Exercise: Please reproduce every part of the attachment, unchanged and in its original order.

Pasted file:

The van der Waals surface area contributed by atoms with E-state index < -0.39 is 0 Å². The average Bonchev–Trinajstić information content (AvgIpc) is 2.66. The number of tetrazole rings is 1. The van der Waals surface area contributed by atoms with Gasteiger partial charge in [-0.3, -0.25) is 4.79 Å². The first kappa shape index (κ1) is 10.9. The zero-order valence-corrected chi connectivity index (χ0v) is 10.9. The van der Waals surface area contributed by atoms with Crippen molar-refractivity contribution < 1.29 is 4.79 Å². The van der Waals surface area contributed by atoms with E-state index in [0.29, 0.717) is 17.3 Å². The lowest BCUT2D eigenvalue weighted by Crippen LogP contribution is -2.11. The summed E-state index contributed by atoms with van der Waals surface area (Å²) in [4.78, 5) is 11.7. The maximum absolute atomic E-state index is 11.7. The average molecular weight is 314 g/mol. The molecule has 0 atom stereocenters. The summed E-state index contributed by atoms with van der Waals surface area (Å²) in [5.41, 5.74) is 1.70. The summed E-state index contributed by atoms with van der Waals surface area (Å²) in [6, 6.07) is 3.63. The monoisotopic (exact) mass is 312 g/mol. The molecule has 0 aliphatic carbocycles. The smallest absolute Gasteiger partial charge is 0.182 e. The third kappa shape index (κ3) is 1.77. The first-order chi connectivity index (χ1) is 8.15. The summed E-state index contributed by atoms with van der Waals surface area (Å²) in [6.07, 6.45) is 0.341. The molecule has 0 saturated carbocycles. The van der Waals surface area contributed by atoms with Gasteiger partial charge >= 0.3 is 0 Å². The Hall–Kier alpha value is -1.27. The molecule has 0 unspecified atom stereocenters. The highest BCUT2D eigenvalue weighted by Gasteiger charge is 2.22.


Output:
The van der Waals surface area contributed by atoms with E-state index < -0.39 is 0 Å². The average Bonchev–Trinajstić information content (AvgIpc) is 2.66. The number of tetrazole rings is 1. The van der Waals surface area contributed by atoms with Gasteiger partial charge in [-0.3, -0.25) is 4.79 Å². The first kappa shape index (κ1) is 10.9. The zero-order valence-corrected chi connectivity index (χ0v) is 10.9. The van der Waals surface area contributed by atoms with Crippen molar-refractivity contribution < 1.29 is 4.79 Å². The van der Waals surface area contributed by atoms with E-state index in [0.29, 0.717) is 17.3 Å². The lowest BCUT2D eigenvalue weighted by Crippen LogP contribution is -2.11. The summed E-state index contributed by atoms with van der Waals surface area (Å²) in [4.78, 5) is 11.7. The maximum absolute atomic E-state index is 11.7. The average molecular weight is 314 g/mol. The molecule has 0 atom stereocenters. The summed E-state index contributed by atoms with van der Waals surface area (Å²) in [5.41, 5.74) is 1.70. The summed E-state index contributed by atoms with van der Waals surface area (Å²) in [6, 6.07) is 3.63. The monoisotopic (exact) mass is 312 g/mol. The molecule has 0 aliphatic carbocycles. The smallest absolute Gasteiger partial charge is 0.182 e. The third kappa shape index (κ3) is 1.77. The first-order chi connectivity index (χ1) is 8.15. The summed E-state index contributed by atoms with van der Waals surface area (Å²) in [6.07, 6.45) is 0.341. The molecule has 0 saturated carbocycles. The van der Waals surface area contributed by atoms with Gasteiger partial charge >= 0.3 is 0 Å². The Hall–Kier alpha value is -1.27. The molecule has 0 unspecified atom stereocenters. The highest BCUT2D eigenvalue weighted by Gasteiger charge is 2.22.